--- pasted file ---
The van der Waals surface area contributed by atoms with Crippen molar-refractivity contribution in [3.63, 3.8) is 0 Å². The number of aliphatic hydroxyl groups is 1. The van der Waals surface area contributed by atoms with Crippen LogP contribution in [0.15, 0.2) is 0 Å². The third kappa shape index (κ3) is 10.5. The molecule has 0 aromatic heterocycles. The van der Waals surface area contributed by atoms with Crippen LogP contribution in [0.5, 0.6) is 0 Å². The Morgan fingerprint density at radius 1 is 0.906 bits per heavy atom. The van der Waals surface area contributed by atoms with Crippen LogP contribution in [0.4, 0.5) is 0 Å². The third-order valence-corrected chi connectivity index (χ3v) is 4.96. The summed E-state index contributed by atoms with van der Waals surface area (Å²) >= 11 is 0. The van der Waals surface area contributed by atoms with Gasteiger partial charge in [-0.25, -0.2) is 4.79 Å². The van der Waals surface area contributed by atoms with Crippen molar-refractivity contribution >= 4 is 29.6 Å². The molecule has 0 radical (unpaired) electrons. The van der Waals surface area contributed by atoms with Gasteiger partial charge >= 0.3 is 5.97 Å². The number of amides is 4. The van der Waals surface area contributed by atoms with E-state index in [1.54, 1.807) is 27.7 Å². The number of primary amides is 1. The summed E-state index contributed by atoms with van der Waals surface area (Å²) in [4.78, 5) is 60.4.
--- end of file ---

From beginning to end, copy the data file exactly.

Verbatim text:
The van der Waals surface area contributed by atoms with Crippen molar-refractivity contribution in [3.63, 3.8) is 0 Å². The number of aliphatic hydroxyl groups is 1. The van der Waals surface area contributed by atoms with Crippen LogP contribution in [0.15, 0.2) is 0 Å². The third kappa shape index (κ3) is 10.5. The molecule has 0 aromatic heterocycles. The van der Waals surface area contributed by atoms with Crippen LogP contribution in [0.5, 0.6) is 0 Å². The Morgan fingerprint density at radius 1 is 0.906 bits per heavy atom. The van der Waals surface area contributed by atoms with Crippen LogP contribution in [0.4, 0.5) is 0 Å². The third-order valence-corrected chi connectivity index (χ3v) is 4.96. The summed E-state index contributed by atoms with van der Waals surface area (Å²) >= 11 is 0. The van der Waals surface area contributed by atoms with Gasteiger partial charge in [-0.25, -0.2) is 4.79 Å². The van der Waals surface area contributed by atoms with Crippen molar-refractivity contribution >= 4 is 29.6 Å². The molecule has 0 radical (unpaired) electrons. The van der Waals surface area contributed by atoms with Gasteiger partial charge >= 0.3 is 5.97 Å². The number of amides is 4. The van der Waals surface area contributed by atoms with E-state index in [1.54, 1.807) is 27.7 Å². The number of primary amides is 1. The summed E-state index contributed by atoms with van der Waals surface area (Å²) in [4.78, 5) is 60.4.